Chloroplast-localized N-terminal Protein Processing by Peptide Deformylase

Grants and Contracts Details


Peptide deformylase (DEF), an essential co-translational protein-processing enzyme that catalyzes the removal of the N-formyl group from nascent polypeptides in prokaryotic organisms, has been identified in plant chloroplasts and mitochondria. Inhibitors of DEF are phytotoxic, exhibiting characteristics of broad-spectrum herbicides, but the mechanism by which DEF is essential for cell viability is unknown. Because chloroplast-translated proteins are relatively limited in number and many have been extensively characterized both functionally and physically, this organelle provides a unique opportunity to study the essential nature of protein processing by DEF. Understanding chloroplast-localized DEFs and their role in establishing the mature biologically active form of newly-translated chloroplast-proteins is important, and can be achieved by fulfilling the following objectives: 1) identifying amino acid residues instrumental in active-site metal ion coordination and catalysis utilizing high-resolution NMR analyses coupled with site-directed mutagenesis; 2) elucidating the functional significance of chloroplast N-terminal protein processing through comparative 2D-PAGE analysis of a T-DNA insertional Atdef2-knockout mutant; and 3) determining the authentic subcellular and suborganellar location of Arabidopsis DEFs using full length GFP fusions. Diverse chloroplast processes critical to plant survival rely on proteins produced in the chloroplast which interact directly with imported proteins. Thus, how these proteins are processed by peptide deformylase and the relationship with other protein processing events define a fundamental determinant of chloroplast function. The understanding gained by completing this research will validate peptide deformylase as a viable target for a new class of broad-spectrum herbicides without mammalian toxicity, and create predictive rules governing chloroplast protein processing that could substantially enhance the success of chloroplast-targeted foreign gene expression for enhancing crop productivity. Exposure of undergraduate, graduate, and post-doctoral scholars to these interdisciplinary studies and the multi-user facilities required will provide unparalleled, multifaceted research and learning experiences, including participation in the commercialization and technological transfer of ideas and discoveries.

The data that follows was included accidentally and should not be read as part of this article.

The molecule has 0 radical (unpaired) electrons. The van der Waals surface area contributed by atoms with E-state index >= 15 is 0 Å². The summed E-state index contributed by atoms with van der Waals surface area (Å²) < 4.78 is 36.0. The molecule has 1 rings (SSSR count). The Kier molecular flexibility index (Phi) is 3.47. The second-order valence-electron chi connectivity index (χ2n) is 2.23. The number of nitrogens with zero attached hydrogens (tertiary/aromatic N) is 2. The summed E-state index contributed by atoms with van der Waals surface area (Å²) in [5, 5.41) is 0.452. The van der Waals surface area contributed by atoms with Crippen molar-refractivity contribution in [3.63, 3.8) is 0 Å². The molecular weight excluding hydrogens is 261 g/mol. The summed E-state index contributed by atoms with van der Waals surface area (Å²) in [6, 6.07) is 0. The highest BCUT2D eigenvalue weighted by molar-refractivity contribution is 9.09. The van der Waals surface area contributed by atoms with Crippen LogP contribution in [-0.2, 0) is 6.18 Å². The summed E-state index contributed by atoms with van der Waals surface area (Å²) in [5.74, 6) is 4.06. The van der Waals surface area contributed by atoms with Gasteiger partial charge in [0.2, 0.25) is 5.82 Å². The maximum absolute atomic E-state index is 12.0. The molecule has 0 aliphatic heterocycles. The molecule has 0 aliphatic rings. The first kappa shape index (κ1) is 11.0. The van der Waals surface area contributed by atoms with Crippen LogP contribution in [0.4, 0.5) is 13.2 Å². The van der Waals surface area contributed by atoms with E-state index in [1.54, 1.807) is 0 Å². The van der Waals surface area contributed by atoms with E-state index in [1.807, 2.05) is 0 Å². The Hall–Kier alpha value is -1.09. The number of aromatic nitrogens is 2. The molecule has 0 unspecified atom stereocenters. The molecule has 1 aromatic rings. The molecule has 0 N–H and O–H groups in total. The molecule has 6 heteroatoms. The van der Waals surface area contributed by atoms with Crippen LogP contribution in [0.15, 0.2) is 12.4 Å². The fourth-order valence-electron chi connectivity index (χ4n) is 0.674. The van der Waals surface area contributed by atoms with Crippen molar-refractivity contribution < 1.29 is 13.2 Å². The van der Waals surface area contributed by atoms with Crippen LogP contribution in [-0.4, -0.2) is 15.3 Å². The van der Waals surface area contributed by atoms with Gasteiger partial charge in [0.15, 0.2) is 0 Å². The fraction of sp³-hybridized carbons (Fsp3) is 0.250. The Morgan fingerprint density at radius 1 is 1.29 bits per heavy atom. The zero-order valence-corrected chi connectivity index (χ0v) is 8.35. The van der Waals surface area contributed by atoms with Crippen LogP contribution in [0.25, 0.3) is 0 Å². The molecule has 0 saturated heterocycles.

Effective start/end date4/1/034/30/09


  • National Science Foundation: $300,000.00


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